Vessels is the last Timmy Quinn book that I will read, and also likely will be the last book I read from Kealan Patrick Burke. In a way, this bothers me because the first in the series, The Turtle Boy, was such a good introduction to the main character and his ability to give power to spirits thirsting for revenge. But the second book The Hides took some massive missteps for me, and Vessels doubles down on these problems while also making me aware of what’s truly missing from the series as a whole.
There’s no emotional investment in the characters. There never has been, but at least in the first book it was easy to miss because of how quickly the story unfolds. But with the second and third books, it becomes clear that far more attention is given to the locations than to any of the characters, Tim included. The writing is always good, but there’s loving attention to the details of the locales and homes that people inhabit, while the people themselves are so flat as to seem two dimensional.
Maybe I’m being unfair because these stories are all in a short novelette/novella format, but I still feel like these could have added a few more chapters to flesh out the characters, which would help build the mood and create some sense of dread. But after the first book, the sequels both have the exact same too fast plot. Tim goes somewhere to “get a fresh start,” and then bam, here’s a ghost. The only difference is that in the second outing, Tim’s parents forced this decision on him, and in the third, he’s making this choice on his own. I think this third story says Tim arrived a couple weeks back, but it skips the little bit of quiet time that could have been used for character development and moves right into the same haunting routine.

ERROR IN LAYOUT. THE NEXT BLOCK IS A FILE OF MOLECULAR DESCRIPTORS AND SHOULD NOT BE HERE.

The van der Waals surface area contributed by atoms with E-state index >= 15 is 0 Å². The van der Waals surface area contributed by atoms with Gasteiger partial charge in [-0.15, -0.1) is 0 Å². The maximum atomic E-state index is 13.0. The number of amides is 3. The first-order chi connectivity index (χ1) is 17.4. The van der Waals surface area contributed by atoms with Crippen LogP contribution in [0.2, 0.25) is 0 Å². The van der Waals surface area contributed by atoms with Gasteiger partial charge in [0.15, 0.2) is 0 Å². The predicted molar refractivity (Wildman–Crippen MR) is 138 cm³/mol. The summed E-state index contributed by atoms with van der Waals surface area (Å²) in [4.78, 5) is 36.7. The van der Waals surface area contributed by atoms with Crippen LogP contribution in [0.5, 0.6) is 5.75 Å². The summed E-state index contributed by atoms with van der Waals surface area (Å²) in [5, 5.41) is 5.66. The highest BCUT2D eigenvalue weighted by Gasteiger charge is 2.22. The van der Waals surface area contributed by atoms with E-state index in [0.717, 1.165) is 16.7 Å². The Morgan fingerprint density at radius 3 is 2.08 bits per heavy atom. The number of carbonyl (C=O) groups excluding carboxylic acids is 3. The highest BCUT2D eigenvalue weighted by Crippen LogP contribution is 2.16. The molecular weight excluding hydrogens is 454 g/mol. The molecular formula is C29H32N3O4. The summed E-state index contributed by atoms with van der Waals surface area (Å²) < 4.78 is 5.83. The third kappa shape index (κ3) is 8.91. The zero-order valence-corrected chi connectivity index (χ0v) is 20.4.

Tim has now grown to be a middle-aged man who rather than coming to terms with his abilities is still looking in vain for a place where no one has ever been murdered. This is a lost cause, really. The only way finding such a sanctuary would be possible is to journey to a place where humans have never been before and to live alone forever. Instead, Tim has opted to go to a remote island, and the story leaves no breathing room to get to know the locals before Tim is once again encountering angry ghosts.
The big question that had hung over the first two books is finally answered here, but not in any satisfactory way. It’s just touched on for a very brief passage, and then it’s dropped to move on to the next move to a “clean start.” There should be more to this moment, to Tim coming to terms with this thing that’s supposedly been hanging over his relationship with his father for years. But the whole thing boils down to a few quick lines of dialogue, and then it’s forgotten.
Another thing driving me bonkers is how Tim has absolutely no life to mention between these books. At one point a cop takes out Tim’s files to read about his past cases, but it’s only the events from books one and two in an extremely condensed form. This makes no sense. Tim’s supposedly famous for his abilities, and yet the only examples the cop can give from his past are the two we’ve already seen. Like, nothing else has happened to him in the last fifteen years? If that’s the case, why would he have spent so much time looking for sanctuary? No, of course something else happened, but building a backstory doesn’t seem important.